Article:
We have always associated water voles with rivers and canals and were slightly surprised when The Friends of Nevis announced a series of events to identify and survey water voles in Glen Nevis. The first event was held on Monday 20th May as part of The Wild Lochaber Festival and we signed up, eager to learn more about this endearing little (or not so little) rodent.
The Nevis Gorge and An Steall waterfall is a very popular walk and the car park is often very busy. The group met up at the Ben Nevis Highland centre, had a quick introduction and headed off to the car park after deciding upon car sharing.
We had a further introduction to Water Voles once at the car park and had an opportunity to ask lots of questions. We were surprised (again) to hear that Highland water voles are typically black in colour. The water voles we had seen before on the Norfolk broads and on midland canals were brown. The major threat to water voles has been the introduction and spread of American mink, though habit destruction through drainage, intensification of agriculture and building certainly play a role. Female mink are small enough to fit down a water vole burrow, and a single nursing female can decimate a water vole population. Mink have yet to make it to the upper reaches of Glen Nevis and the water vole has a welcome refuge. Nevertheless, survival in such an inhospitable environment must be a challenge.
Water voles do not hibernate, instead building up food reserves in their underground burrows. Spring is late this year and we were not sure whether they had yet emerged to feed on the fresh vegetation. We knew we were unlikely to see any water voles, but nevertheless listened out for the distinctive plop as water voles enter the water. Becks, the leader had actually seen a water vole at the site we were heading to, two weeks ago though, so fingers crossed.
The main objective of the event was to show volunteers how to spot signs of water vole activity and identify suitable habitat for survey work. The river by An Steall waterfall is too rapid flowing and steeped/rocky banked for water voles and we continued on up the path for a mile of so. The terrain flattened out to marsh/grassland with a series of small burns leading to the river. Soft rush around the burns and purple moor grass around. This is good water vole habitat.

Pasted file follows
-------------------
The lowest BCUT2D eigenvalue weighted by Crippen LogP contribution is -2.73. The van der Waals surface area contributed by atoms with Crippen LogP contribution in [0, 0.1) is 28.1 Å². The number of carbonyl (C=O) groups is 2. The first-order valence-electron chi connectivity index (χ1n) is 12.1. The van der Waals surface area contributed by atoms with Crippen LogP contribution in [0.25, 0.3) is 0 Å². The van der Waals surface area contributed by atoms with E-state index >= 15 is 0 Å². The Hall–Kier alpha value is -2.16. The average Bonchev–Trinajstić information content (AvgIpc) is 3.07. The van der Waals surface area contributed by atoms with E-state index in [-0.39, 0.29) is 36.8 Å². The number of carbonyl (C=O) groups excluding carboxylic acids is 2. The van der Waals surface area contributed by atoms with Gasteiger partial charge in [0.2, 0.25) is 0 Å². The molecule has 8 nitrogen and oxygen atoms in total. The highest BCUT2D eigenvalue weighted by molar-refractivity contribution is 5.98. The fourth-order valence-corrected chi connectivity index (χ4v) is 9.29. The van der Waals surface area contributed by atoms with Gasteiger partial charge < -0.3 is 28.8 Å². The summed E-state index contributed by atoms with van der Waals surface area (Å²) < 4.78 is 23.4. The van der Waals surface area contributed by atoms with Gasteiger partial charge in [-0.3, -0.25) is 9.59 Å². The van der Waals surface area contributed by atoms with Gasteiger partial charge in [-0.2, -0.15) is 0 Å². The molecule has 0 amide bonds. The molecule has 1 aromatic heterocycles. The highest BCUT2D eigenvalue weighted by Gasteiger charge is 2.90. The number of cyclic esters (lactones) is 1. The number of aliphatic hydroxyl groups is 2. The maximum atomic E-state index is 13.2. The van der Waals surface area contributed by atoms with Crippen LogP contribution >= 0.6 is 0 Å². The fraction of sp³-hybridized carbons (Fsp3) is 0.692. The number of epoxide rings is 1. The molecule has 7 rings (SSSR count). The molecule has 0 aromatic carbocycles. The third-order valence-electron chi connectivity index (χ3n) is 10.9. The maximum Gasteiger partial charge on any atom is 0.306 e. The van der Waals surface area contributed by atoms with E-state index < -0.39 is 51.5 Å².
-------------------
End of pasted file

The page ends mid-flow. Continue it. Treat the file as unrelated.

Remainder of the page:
The first sign of water vole was their holes. Not just on the side of the burns, but also on land up to a couple of metres away. Water voles live in a network of tunnels and chambers at different levels, providing protection from changing water levels and predators.
Another sign to look out for is water vole poo. Being quite large, their poo is quite large too and is easily distinguishable from field vole poo by size. Water voles tend to use latrine areas to mark boundaries, both in runs and on boulders in the stream. One tip when surveying is to always walk upstream as otherwise you risk washing away any evidence of water voles.
Water voles are herbivores, eating grasses, rush and other herbs. The entrance to their burrows is often grazed down to a little lawn as the female pops out feeding near by, always ready to pop back down the hole if a predator is spotted. There are often clippings of grass and rush near the holes, another distinctive sign of vole activity.
Even though we did not see any water voles, we had an amazing day learning about these animals and learning about their habitat and field signs. We would like to thanks The Friends of Nevis for organising the event, Becks the course leader for sharing her enthusiasm and knowledge and the other volunteers on the day who made the day so enjoyable and rewarding.
If you would like to find out more about water voles, check out the great resources on the SNH website.
We look forward to the next event on the 4th June 2013.
Andrew & Jayne